Jane Austen and the Reformation Remembering the Sacred Landscape
Jane Austen's England was littered with remnants of medieval religion. From her schooling in the gatehouse of Reading Abbey to her visits to cousins at Stoneleigh Abbey, Austen faced constant reminders of the wrenching religious upheaval that reordered the English landscape just 250 years before her birth. Drawing attention to the medieval churches and abbeys that appear frequently in her novels, Moore argues that Austen's interest in and representation of these spaces align her with a long tradition of nostalgia for the monasteries that had anchored English life for centuries until the Reformation. Converted monasteries serve as homes for the Tilneys in Northanger Abbey and Mr. Knightley in Emma, and the ruins of the 'Abbeyland' have a prominent place in Sense and Sensibility. However, these and other formerly sacred spaces are not merely picturesque backgrounds, but tangible reminders of the past whose alteration is a source of regret and disappointment. Moore uncovers a pattern of critique and commentary throughout Austen's works, but he focuses in particular on Northanger Abbey, Mansfield Park, and Sanditon. His juxtaposition of Austen's novels with sixteenth- and seventeenth-century texts rarely acknowledged as relevant to her fiction enlarges our understanding of Austen as a commentator on historical and religious events and places her firmly in the long national conversation about the meaning and consequences of the Reformation.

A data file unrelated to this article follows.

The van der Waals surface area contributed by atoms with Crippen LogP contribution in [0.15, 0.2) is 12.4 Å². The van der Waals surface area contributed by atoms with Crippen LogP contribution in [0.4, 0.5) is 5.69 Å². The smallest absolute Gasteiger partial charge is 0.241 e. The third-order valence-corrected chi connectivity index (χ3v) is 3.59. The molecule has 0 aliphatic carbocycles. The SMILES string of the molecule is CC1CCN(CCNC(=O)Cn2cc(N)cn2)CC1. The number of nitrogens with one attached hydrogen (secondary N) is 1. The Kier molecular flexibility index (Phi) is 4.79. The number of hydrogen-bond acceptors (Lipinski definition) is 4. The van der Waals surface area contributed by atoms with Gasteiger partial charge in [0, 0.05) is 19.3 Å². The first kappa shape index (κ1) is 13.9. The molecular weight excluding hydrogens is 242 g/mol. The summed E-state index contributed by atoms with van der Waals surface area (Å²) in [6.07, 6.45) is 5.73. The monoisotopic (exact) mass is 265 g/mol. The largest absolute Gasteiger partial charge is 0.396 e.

"Moore’s beautifully researched, original, and compelling work of scholarship provides a full and nuanced account of the nostalgia for Catholic monasteries evident in Austen’s work. The book is revelatory, and will open the eyes of many a reader to Austen’s deep game of historical and cultural critique." - Laura Mooneyham White, University of Nebraska - Lincoln, USA
"Moore’s historically informed close readings, coupled with his deep knowledge of Austen’s attentiveness to religious matters, sets the stage for future studies of her other novels along similar lines. The result is an authoritative volume on Austen’s participation in a tradition of English religious criticism. A boon to students and scholars of English literary history, this book also is precisely what Austen lovers need to have on hand if they truly want to answer the question, "What would Jane do?" - William E. Engel, Sewanee Review, Volume 124, Number 4, Fall 2016, pp. 665-666
"Inside the book, Roger Moore's fascinating argument convinces us to see the cover scene rather differently: the people as nostalgic pilgrims and the decayed stone structure as a monastic relic of "the Sacred Landscape" of pre-Reformation England. (...) Roger Moore is an excellent writer. (...) Libraries should buy it." - Rachel M. Brownstein, JASNA News.